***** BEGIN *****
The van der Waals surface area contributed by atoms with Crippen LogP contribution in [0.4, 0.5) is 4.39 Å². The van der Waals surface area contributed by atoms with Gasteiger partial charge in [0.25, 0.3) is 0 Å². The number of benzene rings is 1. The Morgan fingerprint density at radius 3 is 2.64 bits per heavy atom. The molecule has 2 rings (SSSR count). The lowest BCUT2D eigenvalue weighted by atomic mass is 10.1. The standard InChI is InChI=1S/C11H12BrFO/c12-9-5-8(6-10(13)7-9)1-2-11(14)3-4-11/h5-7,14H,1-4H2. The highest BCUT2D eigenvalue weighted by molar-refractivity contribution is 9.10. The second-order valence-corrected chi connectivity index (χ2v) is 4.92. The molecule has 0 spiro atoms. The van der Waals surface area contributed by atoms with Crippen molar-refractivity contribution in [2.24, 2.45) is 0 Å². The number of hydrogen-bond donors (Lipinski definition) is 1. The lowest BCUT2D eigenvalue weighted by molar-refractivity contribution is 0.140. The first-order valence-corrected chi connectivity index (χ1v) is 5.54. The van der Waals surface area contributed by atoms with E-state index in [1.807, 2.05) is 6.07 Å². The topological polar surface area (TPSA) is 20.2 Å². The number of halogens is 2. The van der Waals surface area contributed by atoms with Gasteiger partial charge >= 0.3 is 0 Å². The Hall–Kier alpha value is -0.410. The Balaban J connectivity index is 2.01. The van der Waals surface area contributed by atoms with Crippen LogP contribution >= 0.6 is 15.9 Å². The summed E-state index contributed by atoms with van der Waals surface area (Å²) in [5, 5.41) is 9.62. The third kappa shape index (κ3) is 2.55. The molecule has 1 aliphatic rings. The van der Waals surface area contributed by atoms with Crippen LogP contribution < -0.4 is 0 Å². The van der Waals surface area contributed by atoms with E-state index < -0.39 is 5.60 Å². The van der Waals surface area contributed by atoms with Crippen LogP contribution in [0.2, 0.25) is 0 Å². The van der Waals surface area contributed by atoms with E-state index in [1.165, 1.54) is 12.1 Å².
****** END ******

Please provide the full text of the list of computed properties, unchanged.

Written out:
The van der Waals surface area contributed by atoms with Crippen LogP contribution in [0.4, 0.5) is 4.39 Å². The van der Waals surface area contributed by atoms with Gasteiger partial charge in [0.25, 0.3) is 0 Å². The number of benzene rings is 1. The Morgan fingerprint density at radius 3 is 2.64 bits per heavy atom. The molecule has 2 rings (SSSR count). The lowest BCUT2D eigenvalue weighted by atomic mass is 10.1. The standard InChI is InChI=1S/C11H12BrFO/c12-9-5-8(6-10(13)7-9)1-2-11(14)3-4-11/h5-7,14H,1-4H2. The highest BCUT2D eigenvalue weighted by molar-refractivity contribution is 9.10. The second-order valence-corrected chi connectivity index (χ2v) is 4.92. The molecule has 0 spiro atoms. The van der Waals surface area contributed by atoms with Crippen molar-refractivity contribution in [2.24, 2.45) is 0 Å². The number of hydrogen-bond donors (Lipinski definition) is 1. The lowest BCUT2D eigenvalue weighted by molar-refractivity contribution is 0.140. The first-order valence-corrected chi connectivity index (χ1v) is 5.54. The van der Waals surface area contributed by atoms with E-state index in [1.807, 2.05) is 6.07 Å². The topological polar surface area (TPSA) is 20.2 Å². The number of halogens is 2. The van der Waals surface area contributed by atoms with Gasteiger partial charge >= 0.3 is 0 Å². The Hall–Kier alpha value is -0.410. The Balaban J connectivity index is 2.01. The van der Waals surface area contributed by atoms with Crippen LogP contribution >= 0.6 is 15.9 Å². The summed E-state index contributed by atoms with van der Waals surface area (Å²) in [5, 5.41) is 9.62. The third kappa shape index (κ3) is 2.55. The molecule has 1 aliphatic rings. The van der Waals surface area contributed by atoms with Crippen LogP contribution < -0.4 is 0 Å². The van der Waals surface area contributed by atoms with E-state index < -0.39 is 5.60 Å². The van der Waals surface area contributed by atoms with Crippen LogP contribution in [0.2, 0.25) is 0 Å². The van der Waals surface area contributed by atoms with E-state index in [1.165, 1.54) is 12.1 Å².